If we disagree with someone often, we can simply delete or not read their messages. That is not the same as completely shutting them out or cutting them off. They are our family, Christ’s family. How can we even contemplate such unkind, thoughtless, and rude treatment of one Christ loved and died for as He has for us?
Today, Christians deal with many challenges never imagined by those believers who lived in the past. For one, there are many ideologies infiltrating churches that undermine biblical principles and teachings. Yet they are somewhat subtle and sentimentally popular in the world that they receive a fair share of sympathy and acceptance by Christians who have not quite or yet conquered biblical apologetics that reveal the falsehoods inherent in them.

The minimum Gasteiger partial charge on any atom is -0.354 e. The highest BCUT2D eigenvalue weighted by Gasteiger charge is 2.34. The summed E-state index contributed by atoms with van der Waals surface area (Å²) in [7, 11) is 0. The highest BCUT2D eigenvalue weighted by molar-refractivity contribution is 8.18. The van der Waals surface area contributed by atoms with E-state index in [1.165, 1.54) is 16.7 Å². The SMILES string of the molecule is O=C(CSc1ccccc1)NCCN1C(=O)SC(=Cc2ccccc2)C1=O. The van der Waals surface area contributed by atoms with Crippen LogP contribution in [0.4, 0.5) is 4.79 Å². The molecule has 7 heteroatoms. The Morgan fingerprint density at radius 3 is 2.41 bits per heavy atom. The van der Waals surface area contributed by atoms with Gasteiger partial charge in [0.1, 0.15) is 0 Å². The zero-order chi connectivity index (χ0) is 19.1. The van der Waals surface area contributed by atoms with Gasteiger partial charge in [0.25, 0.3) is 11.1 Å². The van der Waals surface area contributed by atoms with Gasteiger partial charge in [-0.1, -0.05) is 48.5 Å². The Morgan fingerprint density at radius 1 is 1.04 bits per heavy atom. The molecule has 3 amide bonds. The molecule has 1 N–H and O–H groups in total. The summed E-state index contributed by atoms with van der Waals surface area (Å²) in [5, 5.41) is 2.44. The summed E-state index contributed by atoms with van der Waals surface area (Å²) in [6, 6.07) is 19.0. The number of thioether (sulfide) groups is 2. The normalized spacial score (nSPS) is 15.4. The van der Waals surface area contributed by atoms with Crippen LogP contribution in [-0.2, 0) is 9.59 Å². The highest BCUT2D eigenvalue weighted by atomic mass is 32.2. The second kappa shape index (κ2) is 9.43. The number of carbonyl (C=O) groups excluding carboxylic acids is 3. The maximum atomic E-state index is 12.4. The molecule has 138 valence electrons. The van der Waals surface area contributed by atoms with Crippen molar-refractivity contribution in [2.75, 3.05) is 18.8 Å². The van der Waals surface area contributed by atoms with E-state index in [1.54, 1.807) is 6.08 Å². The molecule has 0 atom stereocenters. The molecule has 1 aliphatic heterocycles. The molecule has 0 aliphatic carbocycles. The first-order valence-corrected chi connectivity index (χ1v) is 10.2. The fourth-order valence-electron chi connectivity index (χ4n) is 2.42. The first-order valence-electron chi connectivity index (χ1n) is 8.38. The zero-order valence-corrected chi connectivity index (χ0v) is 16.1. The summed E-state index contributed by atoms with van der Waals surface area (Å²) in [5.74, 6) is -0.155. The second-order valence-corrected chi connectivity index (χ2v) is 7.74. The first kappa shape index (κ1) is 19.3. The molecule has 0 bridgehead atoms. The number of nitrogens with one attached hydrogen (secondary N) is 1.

However, and most unfortunately, there is another challenge that might be as equal in detriment to Christian testimony related to love and unity to that of false ideologies. That challenge is social media. Social media includes the proliferation of Facebook, blogs, e-mail, and more. They also involve interactions, discussions, and debates. Just as society has been affected by a coarseness and rudeness in interrelations, so social media has also been greatly affected. The world around us is less friendly and tolerant of disagreements. And some of the reactions and responses represent coarseness and rudeness that involve name calling, vulgar language, malice, sarcasm, and even viciousness. But a more subtle reaction is to block, unfriend, or reject any communications from one another.